Notably absent from the debate around peace in Afghanistan are the voices of those living in parts of the country that have borne the brunt of the fighting since 2001—particularly those living in areas under Taliban control or influence. This report provides insight into how Afghan men and women in Taliban-influenced areas view the prospects for peace, what requirements would have to be met for local Taliban fighters to lay down their arms, and how views on a political settlement and a future government differ between Taliban fighters and civilians.

Members of the Helmand Peace Convoy rest in Kabul after marching more than three hundred miles from Lashkar Gah to protest the war. (Photo by Massoud Hossaini/ AP/ Shutterstock)
Members of the Helmand Peace Convoy rest in Kabul after marching more than three hundred miles from Lashkar Gah to protest the war. (Massoud Hossaini/ AP/ Shutterstock)

Summary

  • For noncombatants living in areas of Afghanistan under Taliban control or influence, the greatest desire is for an end to violence. Although many Taliban fighters also are tired of the conflict, they express little desire to lay down arms until their goals are achieved.
  • Taliban members consistently articulated two objectives—withdrawal of US forces and establishment of a “truly” Islamic government. However, few had concrete ideas on how such a government would differ from the current Islamic republic beyond strict implementation of sharia.
  • Taliban members were broadly resistant to the idea of peace talks with the current Afghan government, which they view as un-Islamic and illegitimate, and objected to the idea of a power-sharing deal with the government.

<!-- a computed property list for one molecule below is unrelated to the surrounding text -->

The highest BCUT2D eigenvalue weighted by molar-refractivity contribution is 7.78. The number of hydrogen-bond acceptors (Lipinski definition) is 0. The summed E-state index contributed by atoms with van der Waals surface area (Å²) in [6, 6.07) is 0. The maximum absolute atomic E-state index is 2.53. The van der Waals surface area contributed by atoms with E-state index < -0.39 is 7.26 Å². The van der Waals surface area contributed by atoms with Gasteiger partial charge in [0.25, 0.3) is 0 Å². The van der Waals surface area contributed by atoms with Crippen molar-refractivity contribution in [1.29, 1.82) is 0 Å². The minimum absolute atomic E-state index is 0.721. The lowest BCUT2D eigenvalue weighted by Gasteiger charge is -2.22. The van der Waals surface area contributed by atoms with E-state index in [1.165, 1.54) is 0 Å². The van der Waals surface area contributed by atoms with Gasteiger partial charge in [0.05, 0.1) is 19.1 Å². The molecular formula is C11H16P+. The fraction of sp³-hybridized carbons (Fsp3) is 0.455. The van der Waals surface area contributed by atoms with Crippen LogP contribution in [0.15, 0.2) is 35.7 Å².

• Both noncombatants and Taliban members alike assume that under any peace deal, the Taliban would retain control in its strongholds and seek to consolidate power in currently contested areas.
  • The majority of women in Taliban-controlled areas, including those married or otherwise related to Taliban fighters, strongly objected to the Taliban’s restrictions on their lives, particularly on their movement and access to health care and education.
  • There was a strong sense that the legacy of the conflict must be addressed as part of any peace process. Justice was seen as a mix of punishment for the most egregious offenses and forgiveness. At the local level, a structured, legitimate process of acknowledgment, atonement, and forgiveness will need to be created.

About the Report

This paper examines perspectives on peace and reconciliation among people living in areas of Afghanistan where the Taliban have significant influence or control. Based on interviews with noncombatants, local Taliban members, and senior Taliban leadership, this study offers insights into their views on peace talks and the prospects for postwar reconciliation and justice. This research was funded by the Norwegian Ministry of Foreign Affairs and facilitated by the Conflict, Security and Development Research Group at King’s College London.

About the Author

Ashley Jackson is an associate researcher at the Conflict, Security and Development Research Group at King’s College London. Her work focuses on mediation with insurgencies, and she has published extensively on Afghanistan, where she served as a political affairs officer with the United Nations Assistance Mission to Afghanistan and as head of policy for Oxfam.

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